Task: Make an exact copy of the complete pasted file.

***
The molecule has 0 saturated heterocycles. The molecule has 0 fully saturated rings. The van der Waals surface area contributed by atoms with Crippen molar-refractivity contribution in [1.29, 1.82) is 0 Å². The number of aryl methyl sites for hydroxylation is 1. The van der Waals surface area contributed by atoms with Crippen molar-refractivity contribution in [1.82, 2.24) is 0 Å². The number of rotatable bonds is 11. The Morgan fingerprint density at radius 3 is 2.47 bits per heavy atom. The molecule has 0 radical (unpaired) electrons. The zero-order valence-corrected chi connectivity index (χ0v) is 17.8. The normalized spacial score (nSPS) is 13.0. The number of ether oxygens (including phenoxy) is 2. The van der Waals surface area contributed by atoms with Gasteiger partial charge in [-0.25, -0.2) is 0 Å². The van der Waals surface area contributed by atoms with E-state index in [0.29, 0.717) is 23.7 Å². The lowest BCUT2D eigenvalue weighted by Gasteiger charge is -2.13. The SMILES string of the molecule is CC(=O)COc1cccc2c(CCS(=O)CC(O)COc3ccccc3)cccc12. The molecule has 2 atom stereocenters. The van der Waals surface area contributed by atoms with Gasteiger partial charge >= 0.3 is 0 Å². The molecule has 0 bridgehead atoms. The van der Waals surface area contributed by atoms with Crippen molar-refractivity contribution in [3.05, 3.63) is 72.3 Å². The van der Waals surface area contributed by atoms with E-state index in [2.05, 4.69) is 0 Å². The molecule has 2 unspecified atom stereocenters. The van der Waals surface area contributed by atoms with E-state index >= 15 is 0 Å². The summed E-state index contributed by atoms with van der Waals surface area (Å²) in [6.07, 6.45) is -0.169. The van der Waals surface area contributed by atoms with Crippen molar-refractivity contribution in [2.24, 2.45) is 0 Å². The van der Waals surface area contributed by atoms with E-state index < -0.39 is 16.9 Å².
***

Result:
The molecule has 0 saturated heterocycles. The molecule has 0 fully saturated rings. The van der Waals surface area contributed by atoms with Crippen molar-refractivity contribution in [1.29, 1.82) is 0 Å². The number of aryl methyl sites for hydroxylation is 1. The van der Waals surface area contributed by atoms with Crippen molar-refractivity contribution in [1.82, 2.24) is 0 Å². The number of rotatable bonds is 11. The Morgan fingerprint density at radius 3 is 2.47 bits per heavy atom. The molecule has 0 radical (unpaired) electrons. The zero-order valence-corrected chi connectivity index (χ0v) is 17.8. The normalized spacial score (nSPS) is 13.0. The number of ether oxygens (including phenoxy) is 2. The van der Waals surface area contributed by atoms with Gasteiger partial charge in [-0.25, -0.2) is 0 Å². The van der Waals surface area contributed by atoms with E-state index in [0.29, 0.717) is 23.7 Å². The lowest BCUT2D eigenvalue weighted by Gasteiger charge is -2.13. The SMILES string of the molecule is CC(=O)COc1cccc2c(CCS(=O)CC(O)COc3ccccc3)cccc12. The molecule has 2 atom stereocenters. The van der Waals surface area contributed by atoms with Gasteiger partial charge >= 0.3 is 0 Å². The molecule has 0 bridgehead atoms. The van der Waals surface area contributed by atoms with Crippen molar-refractivity contribution in [3.05, 3.63) is 72.3 Å². The van der Waals surface area contributed by atoms with E-state index in [2.05, 4.69) is 0 Å². The molecule has 2 unspecified atom stereocenters. The van der Waals surface area contributed by atoms with E-state index >= 15 is 0 Å². The summed E-state index contributed by atoms with van der Waals surface area (Å²) in [6.07, 6.45) is -0.169. The van der Waals surface area contributed by atoms with Crippen molar-refractivity contribution in [2.24, 2.45) is 0 Å². The van der Waals surface area contributed by atoms with E-state index < -0.39 is 16.9 Å².